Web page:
Sunday, February 17, 2008

The Dumas Review

Dumas again. I am not quite finnished with her work and I don't think it is because I have succumbed to the myth and intrigue that that surrounds a "famous" artist. I like to think that I am able to make a distinction between hype and authentic value. Anyway - as per usual - there were many observations about her work that was absent from my review of Intimate Relations in The Sunday Independent. Although Dumas told me during a interview that she was fascinated by the manner in which film (and actors) create the illusion that the protagonists are directly engaging with their audience, this aspect to her work came more clearly into focus at the exhibition. It initially came to my attention while watching a documentary on Dumas at the exhibition in which she articulates the idea that reality is not her source; that is was cinematic renditions of reality that initially inspired her. That she continues to work from Polaroids and images from popular culture further suggests that it is a mediation of reality that interests her.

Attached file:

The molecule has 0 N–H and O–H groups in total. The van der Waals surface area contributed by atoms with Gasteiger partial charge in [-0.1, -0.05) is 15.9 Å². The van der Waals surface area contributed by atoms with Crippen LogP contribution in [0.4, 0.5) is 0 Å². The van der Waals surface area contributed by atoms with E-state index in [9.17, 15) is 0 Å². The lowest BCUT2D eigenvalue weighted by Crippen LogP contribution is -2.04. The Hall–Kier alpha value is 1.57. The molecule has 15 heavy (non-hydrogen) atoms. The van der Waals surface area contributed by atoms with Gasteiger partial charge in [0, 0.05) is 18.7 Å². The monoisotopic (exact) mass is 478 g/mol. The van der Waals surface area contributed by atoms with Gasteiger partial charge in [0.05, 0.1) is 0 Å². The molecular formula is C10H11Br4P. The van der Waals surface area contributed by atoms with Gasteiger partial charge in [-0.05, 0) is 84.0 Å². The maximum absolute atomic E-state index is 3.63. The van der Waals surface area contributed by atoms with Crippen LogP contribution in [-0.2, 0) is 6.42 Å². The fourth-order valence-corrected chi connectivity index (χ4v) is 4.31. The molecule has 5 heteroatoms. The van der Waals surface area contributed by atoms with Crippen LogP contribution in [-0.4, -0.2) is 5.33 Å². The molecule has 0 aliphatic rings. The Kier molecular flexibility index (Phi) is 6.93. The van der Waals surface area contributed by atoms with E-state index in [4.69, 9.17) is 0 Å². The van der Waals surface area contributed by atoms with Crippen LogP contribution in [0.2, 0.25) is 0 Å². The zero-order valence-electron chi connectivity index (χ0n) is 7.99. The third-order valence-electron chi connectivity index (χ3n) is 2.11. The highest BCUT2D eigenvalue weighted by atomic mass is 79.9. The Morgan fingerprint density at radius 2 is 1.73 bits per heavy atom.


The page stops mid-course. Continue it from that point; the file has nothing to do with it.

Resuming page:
Painting is always assumed to be the "mediated" version of reality, but Dumas employs it rather as a medium to mediate other mediated realities. So it is no longer the source of reality that is of significance but rather how our relationship to "the source" is obfuscated and warped through various sets of filters engineered to maintain the status quo or to challenge the norm as Dumas attempts. It light of this it makes sense that Dumas would not use a live model as her source, I think that she is intrigued by this idea of a subject that engages with a viewer that is not present. This idea intrigues me too, for it implies the degree to which we all subject to self-censorship; although we are not being watched we act as if we are even when we are alone.
These are just some of the ideas that were missing from my review. Under increasing pressure to write more populist art reviews, in my Sunday Independent review below, I tried to shift the focus to another aspect of Dumas' art which I believe makes her art "accessible" to the broader public. Of course, by the end of the review I found that I could not completely disentangle the intellectual value of her work from its aesthetics.